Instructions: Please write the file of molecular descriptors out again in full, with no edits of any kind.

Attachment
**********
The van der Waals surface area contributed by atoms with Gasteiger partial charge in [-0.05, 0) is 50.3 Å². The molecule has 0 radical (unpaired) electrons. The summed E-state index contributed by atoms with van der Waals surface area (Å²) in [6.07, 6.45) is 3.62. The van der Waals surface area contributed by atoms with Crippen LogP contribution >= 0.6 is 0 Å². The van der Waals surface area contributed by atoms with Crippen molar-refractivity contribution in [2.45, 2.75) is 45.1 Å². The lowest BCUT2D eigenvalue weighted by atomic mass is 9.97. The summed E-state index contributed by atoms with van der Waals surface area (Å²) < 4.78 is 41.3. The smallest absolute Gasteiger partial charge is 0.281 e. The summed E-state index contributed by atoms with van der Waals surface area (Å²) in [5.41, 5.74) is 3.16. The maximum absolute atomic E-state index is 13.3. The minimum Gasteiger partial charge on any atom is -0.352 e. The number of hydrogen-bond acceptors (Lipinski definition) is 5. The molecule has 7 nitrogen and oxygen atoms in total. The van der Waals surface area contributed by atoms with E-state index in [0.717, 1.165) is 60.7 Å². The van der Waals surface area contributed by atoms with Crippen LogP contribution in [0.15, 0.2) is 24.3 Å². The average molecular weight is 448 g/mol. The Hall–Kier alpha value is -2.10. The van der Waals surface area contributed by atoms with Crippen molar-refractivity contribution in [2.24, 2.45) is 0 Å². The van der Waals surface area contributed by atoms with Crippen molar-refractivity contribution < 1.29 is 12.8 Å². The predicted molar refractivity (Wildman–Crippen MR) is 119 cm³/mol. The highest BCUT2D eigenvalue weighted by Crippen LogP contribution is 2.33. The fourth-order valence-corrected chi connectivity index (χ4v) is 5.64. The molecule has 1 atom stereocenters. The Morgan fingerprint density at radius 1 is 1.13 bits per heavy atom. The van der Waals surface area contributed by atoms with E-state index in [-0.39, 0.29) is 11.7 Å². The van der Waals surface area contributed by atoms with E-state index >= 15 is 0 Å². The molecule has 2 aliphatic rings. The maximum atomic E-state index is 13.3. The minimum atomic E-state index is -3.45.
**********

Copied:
The van der Waals surface area contributed by atoms with Gasteiger partial charge in [-0.05, 0) is 50.3 Å². The molecule has 0 radical (unpaired) electrons. The summed E-state index contributed by atoms with van der Waals surface area (Å²) in [6.07, 6.45) is 3.62. The van der Waals surface area contributed by atoms with Crippen LogP contribution >= 0.6 is 0 Å². The van der Waals surface area contributed by atoms with Crippen molar-refractivity contribution in [2.45, 2.75) is 45.1 Å². The lowest BCUT2D eigenvalue weighted by atomic mass is 9.97. The summed E-state index contributed by atoms with van der Waals surface area (Å²) < 4.78 is 41.3. The smallest absolute Gasteiger partial charge is 0.281 e. The summed E-state index contributed by atoms with van der Waals surface area (Å²) in [5.41, 5.74) is 3.16. The maximum absolute atomic E-state index is 13.3. The minimum Gasteiger partial charge on any atom is -0.352 e. The number of hydrogen-bond acceptors (Lipinski definition) is 5. The molecule has 7 nitrogen and oxygen atoms in total. The van der Waals surface area contributed by atoms with E-state index in [0.717, 1.165) is 60.7 Å². The van der Waals surface area contributed by atoms with Crippen LogP contribution in [0.15, 0.2) is 24.3 Å². The average molecular weight is 448 g/mol. The Hall–Kier alpha value is -2.10. The van der Waals surface area contributed by atoms with Crippen molar-refractivity contribution in [2.24, 2.45) is 0 Å². The van der Waals surface area contributed by atoms with Crippen molar-refractivity contribution < 1.29 is 12.8 Å². The predicted molar refractivity (Wildman–Crippen MR) is 119 cm³/mol. The highest BCUT2D eigenvalue weighted by Crippen LogP contribution is 2.33. The fourth-order valence-corrected chi connectivity index (χ4v) is 5.64. The molecule has 1 atom stereocenters. The Morgan fingerprint density at radius 1 is 1.13 bits per heavy atom. The van der Waals surface area contributed by atoms with E-state index in [-0.39, 0.29) is 11.7 Å². The van der Waals surface area contributed by atoms with E-state index >= 15 is 0 Å². The molecule has 2 aliphatic rings. The maximum atomic E-state index is 13.3. The minimum atomic E-state index is -3.45.